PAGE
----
The Greenhouse Gas Bulletin showed that concentrations of carbon dioxide (globally averaged) reached 407.8 parts per million in 2018, up from 405.5 parts per million (ppm) in 2017. The increase in CO2 from 2017 to 2018 was very close to that observed from 2016 to 2017 and just above the average over the last decade. What is important to know is that global levels of CO2 crossed the symbolic and significant 400 parts per million benchmark in 2015.
Note that ‘emissions’ represent what goes into the atmosphere, and ‘concentrations’ represent what remains in the atmosphere after the complex system of interactions between the atmosphere, biosphere, lithosphere, cryosphere, and the oceans. About a quarter of the total emissions is absorbed by the oceans and another quarter by the biosphere.
Also reported is that concentrations of methane and nitrous oxide surged by higher amounts than during the past decade, according to observations from the Global Atmosphere Watch network.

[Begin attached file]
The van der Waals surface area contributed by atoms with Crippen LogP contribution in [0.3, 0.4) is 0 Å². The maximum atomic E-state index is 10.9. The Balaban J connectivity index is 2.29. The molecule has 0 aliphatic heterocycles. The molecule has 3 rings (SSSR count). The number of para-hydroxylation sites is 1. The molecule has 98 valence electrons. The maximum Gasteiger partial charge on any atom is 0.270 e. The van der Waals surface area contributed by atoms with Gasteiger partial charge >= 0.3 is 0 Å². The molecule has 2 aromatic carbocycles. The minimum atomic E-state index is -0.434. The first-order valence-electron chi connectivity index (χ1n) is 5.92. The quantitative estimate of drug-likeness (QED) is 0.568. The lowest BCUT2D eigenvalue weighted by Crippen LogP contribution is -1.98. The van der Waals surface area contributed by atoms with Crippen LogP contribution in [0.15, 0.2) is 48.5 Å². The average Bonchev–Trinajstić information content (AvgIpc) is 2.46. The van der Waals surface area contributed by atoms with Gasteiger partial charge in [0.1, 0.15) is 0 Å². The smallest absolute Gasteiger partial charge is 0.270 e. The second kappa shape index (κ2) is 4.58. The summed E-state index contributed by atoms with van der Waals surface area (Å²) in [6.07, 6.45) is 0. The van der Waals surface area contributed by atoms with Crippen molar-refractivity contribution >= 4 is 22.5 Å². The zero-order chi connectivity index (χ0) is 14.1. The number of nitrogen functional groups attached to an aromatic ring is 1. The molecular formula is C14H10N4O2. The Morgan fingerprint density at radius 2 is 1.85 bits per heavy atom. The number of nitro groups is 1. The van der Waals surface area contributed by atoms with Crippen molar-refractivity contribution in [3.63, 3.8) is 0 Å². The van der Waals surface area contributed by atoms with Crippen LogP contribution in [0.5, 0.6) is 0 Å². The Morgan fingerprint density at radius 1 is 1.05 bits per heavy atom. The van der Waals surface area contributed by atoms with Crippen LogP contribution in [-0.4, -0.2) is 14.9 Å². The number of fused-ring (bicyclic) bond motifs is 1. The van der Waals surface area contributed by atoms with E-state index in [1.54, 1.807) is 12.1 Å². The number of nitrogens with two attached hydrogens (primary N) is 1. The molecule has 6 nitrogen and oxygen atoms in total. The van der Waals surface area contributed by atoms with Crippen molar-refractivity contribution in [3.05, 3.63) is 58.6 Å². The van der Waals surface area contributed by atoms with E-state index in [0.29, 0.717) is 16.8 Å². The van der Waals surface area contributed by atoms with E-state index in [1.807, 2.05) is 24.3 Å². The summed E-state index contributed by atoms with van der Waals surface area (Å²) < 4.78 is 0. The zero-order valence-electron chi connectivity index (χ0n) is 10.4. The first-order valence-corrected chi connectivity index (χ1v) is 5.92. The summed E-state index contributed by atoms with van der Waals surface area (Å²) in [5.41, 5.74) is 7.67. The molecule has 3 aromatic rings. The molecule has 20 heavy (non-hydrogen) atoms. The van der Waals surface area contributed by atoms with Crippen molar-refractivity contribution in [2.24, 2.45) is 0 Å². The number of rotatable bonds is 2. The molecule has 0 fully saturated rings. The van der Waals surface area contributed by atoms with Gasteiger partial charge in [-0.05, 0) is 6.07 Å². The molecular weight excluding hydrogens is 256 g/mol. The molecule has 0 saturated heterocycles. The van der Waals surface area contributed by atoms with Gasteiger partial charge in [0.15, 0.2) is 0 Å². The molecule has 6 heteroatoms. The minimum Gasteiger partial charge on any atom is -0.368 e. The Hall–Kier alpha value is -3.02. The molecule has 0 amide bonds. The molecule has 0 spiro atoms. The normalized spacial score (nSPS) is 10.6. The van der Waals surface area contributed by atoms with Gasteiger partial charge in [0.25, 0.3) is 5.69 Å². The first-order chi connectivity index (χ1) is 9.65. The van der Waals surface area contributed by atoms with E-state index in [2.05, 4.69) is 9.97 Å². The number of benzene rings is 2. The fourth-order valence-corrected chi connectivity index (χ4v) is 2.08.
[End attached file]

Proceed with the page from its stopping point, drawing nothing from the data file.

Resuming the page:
In summary, the report states that since 1990, there has been a 43% increase in the warming effect on the climate – labelled ‘total radiative forcing’ – by long-lived greenhouse gases. CO2 accounts for about 80% of this, since CO2 remains in the atmosphere for centuries, and in the oceans for even longer.
The WMO Secretary-General explains that the last time the Earth experienced a comparable concentration of CO2 was 3-5 million years ago. Back then, the temperature was 2-3°C warmer, and the sea level was 10-20 metres higher than now.